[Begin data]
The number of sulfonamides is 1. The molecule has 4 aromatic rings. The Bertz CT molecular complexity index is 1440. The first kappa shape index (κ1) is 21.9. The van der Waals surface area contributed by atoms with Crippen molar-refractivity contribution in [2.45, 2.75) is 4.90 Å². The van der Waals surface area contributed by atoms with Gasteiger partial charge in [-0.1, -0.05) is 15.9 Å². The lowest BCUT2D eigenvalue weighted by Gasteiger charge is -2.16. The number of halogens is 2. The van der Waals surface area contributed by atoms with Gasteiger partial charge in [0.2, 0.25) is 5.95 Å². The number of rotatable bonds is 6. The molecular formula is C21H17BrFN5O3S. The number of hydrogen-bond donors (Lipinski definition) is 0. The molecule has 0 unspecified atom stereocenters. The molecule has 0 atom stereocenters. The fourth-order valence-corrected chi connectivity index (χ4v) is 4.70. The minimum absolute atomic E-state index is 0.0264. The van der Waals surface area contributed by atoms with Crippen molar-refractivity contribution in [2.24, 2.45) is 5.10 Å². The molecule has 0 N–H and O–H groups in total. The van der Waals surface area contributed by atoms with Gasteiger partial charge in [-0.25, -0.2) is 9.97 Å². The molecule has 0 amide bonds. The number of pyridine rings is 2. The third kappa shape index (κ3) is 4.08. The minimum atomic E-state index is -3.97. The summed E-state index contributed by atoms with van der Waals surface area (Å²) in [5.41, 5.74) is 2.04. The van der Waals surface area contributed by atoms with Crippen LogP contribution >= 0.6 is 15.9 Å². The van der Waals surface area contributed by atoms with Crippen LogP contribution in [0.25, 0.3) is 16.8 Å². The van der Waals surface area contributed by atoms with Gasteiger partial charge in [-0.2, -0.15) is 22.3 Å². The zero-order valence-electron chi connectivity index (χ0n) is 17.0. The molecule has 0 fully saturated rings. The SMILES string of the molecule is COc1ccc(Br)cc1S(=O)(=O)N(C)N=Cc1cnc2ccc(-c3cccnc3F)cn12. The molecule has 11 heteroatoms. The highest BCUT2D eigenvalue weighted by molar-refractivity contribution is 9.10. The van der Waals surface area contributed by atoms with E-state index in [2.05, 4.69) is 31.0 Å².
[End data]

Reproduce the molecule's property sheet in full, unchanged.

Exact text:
The number of sulfonamides is 1. The molecule has 4 aromatic rings. The Bertz CT molecular complexity index is 1440. The first kappa shape index (κ1) is 21.9. The van der Waals surface area contributed by atoms with Crippen molar-refractivity contribution in [2.45, 2.75) is 4.90 Å². The van der Waals surface area contributed by atoms with Gasteiger partial charge in [-0.1, -0.05) is 15.9 Å². The lowest BCUT2D eigenvalue weighted by Gasteiger charge is -2.16. The number of halogens is 2. The van der Waals surface area contributed by atoms with Gasteiger partial charge in [0.2, 0.25) is 5.95 Å². The number of rotatable bonds is 6. The molecular formula is C21H17BrFN5O3S. The number of hydrogen-bond donors (Lipinski definition) is 0. The molecule has 0 unspecified atom stereocenters. The molecule has 0 atom stereocenters. The fourth-order valence-corrected chi connectivity index (χ4v) is 4.70. The minimum absolute atomic E-state index is 0.0264. The van der Waals surface area contributed by atoms with Crippen molar-refractivity contribution in [2.24, 2.45) is 5.10 Å². The molecule has 0 N–H and O–H groups in total. The van der Waals surface area contributed by atoms with Gasteiger partial charge in [-0.25, -0.2) is 9.97 Å². The molecule has 0 amide bonds. The number of pyridine rings is 2. The third kappa shape index (κ3) is 4.08. The minimum atomic E-state index is -3.97. The summed E-state index contributed by atoms with van der Waals surface area (Å²) in [5.41, 5.74) is 2.04. The van der Waals surface area contributed by atoms with Crippen LogP contribution >= 0.6 is 15.9 Å². The van der Waals surface area contributed by atoms with Crippen LogP contribution in [0.25, 0.3) is 16.8 Å². The van der Waals surface area contributed by atoms with Gasteiger partial charge in [-0.2, -0.15) is 22.3 Å². The zero-order valence-electron chi connectivity index (χ0n) is 17.0. The molecule has 0 fully saturated rings. The SMILES string of the molecule is COc1ccc(Br)cc1S(=O)(=O)N(C)N=Cc1cnc2ccc(-c3cccnc3F)cn12. The molecule has 11 heteroatoms. The highest BCUT2D eigenvalue weighted by molar-refractivity contribution is 9.10. The van der Waals surface area contributed by atoms with E-state index in [2.05, 4.69) is 31.0 Å².